In the ketogenic phases, which the authors referred to as KEMEPHY, participants followed a commercially available protocol called TISANOREICA. KEMEPHY is combination of four herbal extracts that is ill-defined (at least in this article), with the idea of ameliorating weakness and tiredness during ketosis. The investigators called this a ketogenic Mediterranean diet, although I saw little “Mediterranean” about it. They ate “beef & veal, poultry, fish, raw and cooked green vegetables without restriction, cold cuts (dried beef, carpaccio and cured ham), eggs and seasoned cheese (e.g., parmesan).” Coffee and tea were allowed. Items to avoid included alcohol, bread, pasta, rice, milk, and yogurt. “In addition to facilitate the adhesion to the nutritional regime, each subject was given a variety of specialty meals constituted principally of protein and fibers. “These meals (TISANOREICA) that are composed of a protein blend obtained from soya, peas, oats (equivalent to 18 g/portion) and virtually zero carbohydrate (but that mimic their taste) were included in the standard ration.” They took a multivitamin every morning. Prescribed carbohydrate was about 30 grams a day, with macronutrient distribution of 12% carb, 36 or 41% protein, and 51 0r 52% fat. It appears that prescribed daily calories averaged 976 (but how can that be prescribed when some food items are “unrestricted”?).
I found little explanation of period #2 mentioned above, the low-carb non-ketogenic diet. Prescribed macronutrients were 25 or 33% carb, 27 0r 31% protein, 41 or 44% fat, and about 91 g carbohydrate. Prescribed daily calories appear to have averaged 1111.
After the first and second active weight loss ketogenic phases, participants ate what sounds like a traditional Mediterranean diet. Average prescribed macronutrient distribution was 57% carbohydrate, 15 % protein, and 27% fat. Wine was allowed. It looks like 1800 calories a day were recommended.
Food consumption was measured via analysis of 3-day diaries, but you have to guess how often that was done because the authors don’t say. The results of the diary analyses are not reported.
What Did They Find?
Most of the weight loss occurred during the two ketogenic phases. Average weight loss in the first ketogenic period was 7.4 kg (16 lb), and another 5.2 kg (11 lb) in the second ketogenic period. Overall average weight loss for the entire year was 16.1 kg (35 lb).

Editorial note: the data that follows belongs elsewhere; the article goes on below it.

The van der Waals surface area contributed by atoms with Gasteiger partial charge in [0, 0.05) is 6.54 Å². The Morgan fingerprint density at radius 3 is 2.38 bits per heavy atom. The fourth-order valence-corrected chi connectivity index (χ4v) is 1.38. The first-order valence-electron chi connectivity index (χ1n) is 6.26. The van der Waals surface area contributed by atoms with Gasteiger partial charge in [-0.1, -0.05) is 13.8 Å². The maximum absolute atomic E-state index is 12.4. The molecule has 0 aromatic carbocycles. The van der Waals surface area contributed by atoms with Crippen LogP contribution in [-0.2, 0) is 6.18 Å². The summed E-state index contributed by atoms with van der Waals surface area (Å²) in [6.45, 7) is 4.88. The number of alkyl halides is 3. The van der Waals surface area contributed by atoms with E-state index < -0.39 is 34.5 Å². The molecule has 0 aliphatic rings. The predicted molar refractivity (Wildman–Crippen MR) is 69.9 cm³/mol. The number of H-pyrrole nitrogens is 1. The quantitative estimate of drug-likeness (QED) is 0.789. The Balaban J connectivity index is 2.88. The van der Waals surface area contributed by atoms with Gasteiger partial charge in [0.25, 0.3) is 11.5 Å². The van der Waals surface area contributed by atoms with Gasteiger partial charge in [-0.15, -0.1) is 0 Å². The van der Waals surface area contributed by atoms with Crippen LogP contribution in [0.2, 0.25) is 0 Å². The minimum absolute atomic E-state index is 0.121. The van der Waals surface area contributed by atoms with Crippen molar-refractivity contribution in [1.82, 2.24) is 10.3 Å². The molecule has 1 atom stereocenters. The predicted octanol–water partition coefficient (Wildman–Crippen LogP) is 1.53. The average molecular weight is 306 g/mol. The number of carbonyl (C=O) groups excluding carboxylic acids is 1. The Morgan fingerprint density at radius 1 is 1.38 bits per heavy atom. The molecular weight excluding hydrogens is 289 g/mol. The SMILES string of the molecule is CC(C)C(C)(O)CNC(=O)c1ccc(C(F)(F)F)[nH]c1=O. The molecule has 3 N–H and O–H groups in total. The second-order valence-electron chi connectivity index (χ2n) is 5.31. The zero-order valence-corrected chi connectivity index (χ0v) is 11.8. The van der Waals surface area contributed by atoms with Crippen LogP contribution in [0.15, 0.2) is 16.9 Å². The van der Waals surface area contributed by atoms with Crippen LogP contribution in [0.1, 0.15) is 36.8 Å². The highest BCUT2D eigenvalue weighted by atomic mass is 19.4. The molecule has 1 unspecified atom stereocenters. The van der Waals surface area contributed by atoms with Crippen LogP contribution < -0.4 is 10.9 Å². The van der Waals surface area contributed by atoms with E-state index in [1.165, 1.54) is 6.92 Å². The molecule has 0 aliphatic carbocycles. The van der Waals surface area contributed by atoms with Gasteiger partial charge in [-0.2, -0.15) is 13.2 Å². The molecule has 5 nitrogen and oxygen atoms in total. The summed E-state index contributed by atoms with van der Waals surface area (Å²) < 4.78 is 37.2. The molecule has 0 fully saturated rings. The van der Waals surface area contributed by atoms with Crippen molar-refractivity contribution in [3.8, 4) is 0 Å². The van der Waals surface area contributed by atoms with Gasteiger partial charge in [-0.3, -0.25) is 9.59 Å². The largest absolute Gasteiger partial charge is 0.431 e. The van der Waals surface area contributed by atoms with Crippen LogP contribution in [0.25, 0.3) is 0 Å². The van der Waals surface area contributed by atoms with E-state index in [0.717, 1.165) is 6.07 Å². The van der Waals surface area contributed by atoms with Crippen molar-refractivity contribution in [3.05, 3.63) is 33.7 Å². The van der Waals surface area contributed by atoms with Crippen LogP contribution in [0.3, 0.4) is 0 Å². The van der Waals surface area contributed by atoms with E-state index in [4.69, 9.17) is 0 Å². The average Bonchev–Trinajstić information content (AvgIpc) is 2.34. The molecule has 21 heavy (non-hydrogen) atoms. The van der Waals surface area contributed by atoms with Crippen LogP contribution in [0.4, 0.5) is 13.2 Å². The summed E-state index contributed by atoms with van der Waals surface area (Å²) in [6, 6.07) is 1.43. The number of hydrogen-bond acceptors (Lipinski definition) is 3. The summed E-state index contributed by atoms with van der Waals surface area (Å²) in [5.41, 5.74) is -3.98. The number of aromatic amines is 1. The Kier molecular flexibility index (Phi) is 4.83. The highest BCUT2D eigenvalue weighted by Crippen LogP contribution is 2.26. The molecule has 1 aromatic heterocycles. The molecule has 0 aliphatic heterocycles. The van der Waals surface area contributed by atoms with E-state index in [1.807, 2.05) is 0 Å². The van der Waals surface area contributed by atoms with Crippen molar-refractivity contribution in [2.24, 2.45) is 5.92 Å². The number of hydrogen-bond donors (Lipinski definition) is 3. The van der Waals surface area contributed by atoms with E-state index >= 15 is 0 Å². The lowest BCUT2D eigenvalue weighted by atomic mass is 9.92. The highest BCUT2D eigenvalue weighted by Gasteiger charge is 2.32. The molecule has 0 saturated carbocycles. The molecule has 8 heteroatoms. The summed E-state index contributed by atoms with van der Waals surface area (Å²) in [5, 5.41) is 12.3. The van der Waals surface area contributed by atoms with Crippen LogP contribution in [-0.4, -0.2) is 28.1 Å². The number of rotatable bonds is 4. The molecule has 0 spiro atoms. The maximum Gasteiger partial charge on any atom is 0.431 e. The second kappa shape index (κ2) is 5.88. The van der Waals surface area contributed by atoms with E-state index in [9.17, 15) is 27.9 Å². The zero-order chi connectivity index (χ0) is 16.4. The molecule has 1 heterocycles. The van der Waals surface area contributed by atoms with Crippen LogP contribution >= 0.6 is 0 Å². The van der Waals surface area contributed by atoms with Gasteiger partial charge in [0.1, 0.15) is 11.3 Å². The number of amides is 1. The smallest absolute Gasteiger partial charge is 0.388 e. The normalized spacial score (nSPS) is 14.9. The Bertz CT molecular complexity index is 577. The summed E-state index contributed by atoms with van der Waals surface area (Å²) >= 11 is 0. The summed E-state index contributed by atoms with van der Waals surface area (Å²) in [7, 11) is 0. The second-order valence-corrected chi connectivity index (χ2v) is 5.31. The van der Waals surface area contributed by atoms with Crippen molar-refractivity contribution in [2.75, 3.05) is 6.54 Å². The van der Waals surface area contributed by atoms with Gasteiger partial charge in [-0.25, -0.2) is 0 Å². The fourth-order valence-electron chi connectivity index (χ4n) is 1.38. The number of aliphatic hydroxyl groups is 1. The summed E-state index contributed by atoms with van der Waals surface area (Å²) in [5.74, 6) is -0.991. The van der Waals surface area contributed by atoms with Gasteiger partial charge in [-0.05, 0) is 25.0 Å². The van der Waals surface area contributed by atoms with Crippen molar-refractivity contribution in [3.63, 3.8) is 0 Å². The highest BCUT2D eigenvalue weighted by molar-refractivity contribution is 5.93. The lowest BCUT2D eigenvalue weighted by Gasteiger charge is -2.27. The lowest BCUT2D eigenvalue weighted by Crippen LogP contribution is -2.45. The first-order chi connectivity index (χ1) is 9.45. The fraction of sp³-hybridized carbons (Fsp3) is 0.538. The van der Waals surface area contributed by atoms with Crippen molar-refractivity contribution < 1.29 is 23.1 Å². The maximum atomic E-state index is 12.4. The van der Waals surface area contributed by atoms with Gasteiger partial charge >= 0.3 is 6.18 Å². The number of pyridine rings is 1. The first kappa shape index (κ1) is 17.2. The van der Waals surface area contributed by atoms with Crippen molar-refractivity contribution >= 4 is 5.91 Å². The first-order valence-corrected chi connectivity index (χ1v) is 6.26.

Average systolic blood pressure over the year dropped a statistically significant 8 units over the year, from 125 to 116 mmHg.
Over the 12 months, they found stable and statistically significant drops in total cholesterol, LDL cholesterol (“bad cholesterol”), triglycerides, and blood sugar levels. No change in HDL cholesterol (“good cholesterol”).
Liver and kidney function tests didn’t change.
The authors didn’t give explanations for the drop-outs.
Although the group on average didn’t regain lost weight, eight participants regained most of it. The investigators write that “…the post dietary analysis showed that they were not compliant with nutritional guidelines given for the Mediterranean diet period. These subjects returned to their previous nutrition habits (“junk” food, high glycaemic index, etc.) with a mean “real” daily intake of 2470 Kcal rather than the prescribed 1800 Kcal.”
A key take-home point for me is that the traditional Mediterranean diet prevented the weight regain that we see with many, if not most, successful diets.
However, most formulas for calculating steady state caloric requirements would suggest these guys would burn more than the 1800 daily calories recommended to them during the “normal calorie” months. How hard did the dieters work to keep calories around 1800? We can only speculate.
Although the researchers describe the long periods of traditional Mediterranean diet as “normal caloric,” they don’t say how that calorie level was determined and achieved in the real world. Trust me, you can get fat eating the Mediterranean diet if you eat too much.
I’ll be the first to admit a variety of weight loss diets work, at least short-term. The problem is that people go back to their old ways of eating regain much of the lost weight, typically starting six months after starting the program. It was smart for the investigators to place that second ketogenic phase just before the typical regain would have started!
There are so few women in this study that it would be impossible to generalize results to women. Why so few? Furthermore, weight loss and other results weren’t broken down for each sex.
I suspect the results of this study will be used for marketing KEMEPHY and TISANOREICA. For all I know, that’s why the study was done. We’re trusting the investigators to have done a fair job choosing which patient charts to analyze retrospectively. They could have cherry-picked only the good ones. Some of the funding was from universities, some was from Gianluca Mech SpA (what’s that?).
How much of the success of this protocol is due to the herbal extracts and TISANOREICA? I have no idea.